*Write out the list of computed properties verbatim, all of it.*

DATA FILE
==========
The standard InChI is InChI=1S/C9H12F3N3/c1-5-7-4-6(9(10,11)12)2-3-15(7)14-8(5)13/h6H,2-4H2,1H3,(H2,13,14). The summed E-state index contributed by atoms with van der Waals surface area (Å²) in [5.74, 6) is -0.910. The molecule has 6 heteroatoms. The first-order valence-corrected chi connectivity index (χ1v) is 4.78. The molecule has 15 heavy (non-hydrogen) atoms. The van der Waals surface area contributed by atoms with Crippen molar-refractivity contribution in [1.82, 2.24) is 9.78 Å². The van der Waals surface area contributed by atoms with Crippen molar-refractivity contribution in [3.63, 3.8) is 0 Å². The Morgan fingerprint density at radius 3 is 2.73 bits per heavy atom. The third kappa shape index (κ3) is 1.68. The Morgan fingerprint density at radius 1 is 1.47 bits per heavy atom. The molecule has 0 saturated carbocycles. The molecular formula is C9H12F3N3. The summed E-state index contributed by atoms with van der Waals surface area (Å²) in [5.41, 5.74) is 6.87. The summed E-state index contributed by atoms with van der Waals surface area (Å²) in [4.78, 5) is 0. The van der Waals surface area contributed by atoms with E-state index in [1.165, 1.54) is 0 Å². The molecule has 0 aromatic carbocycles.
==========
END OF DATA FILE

The standard InChI is InChI=1S/C9H12F3N3/c1-5-7-4-6(9(10,11)12)2-3-15(7)14-8(5)13/h6H,2-4H2,1H3,(H2,13,14). The summed E-state index contributed by atoms with van der Waals surface area (Å²) in [5.74, 6) is -0.910. The molecule has 6 heteroatoms. The first-order valence-corrected chi connectivity index (χ1v) is 4.78. The molecule has 15 heavy (non-hydrogen) atoms. The van der Waals surface area contributed by atoms with Crippen molar-refractivity contribution in [1.82, 2.24) is 9.78 Å². The van der Waals surface area contributed by atoms with Crippen molar-refractivity contribution in [3.63, 3.8) is 0 Å². The Morgan fingerprint density at radius 3 is 2.73 bits per heavy atom. The third kappa shape index (κ3) is 1.68. The Morgan fingerprint density at radius 1 is 1.47 bits per heavy atom. The molecule has 0 saturated carbocycles. The molecular formula is C9H12F3N3. The summed E-state index contributed by atoms with van der Waals surface area (Å²) in [5.41, 5.74) is 6.87. The summed E-state index contributed by atoms with van der Waals surface area (Å²) in [4.78, 5) is 0. The van der Waals surface area contributed by atoms with E-state index in [1.165, 1.54) is 0 Å². The molecule has 0 aromatic carbocycles.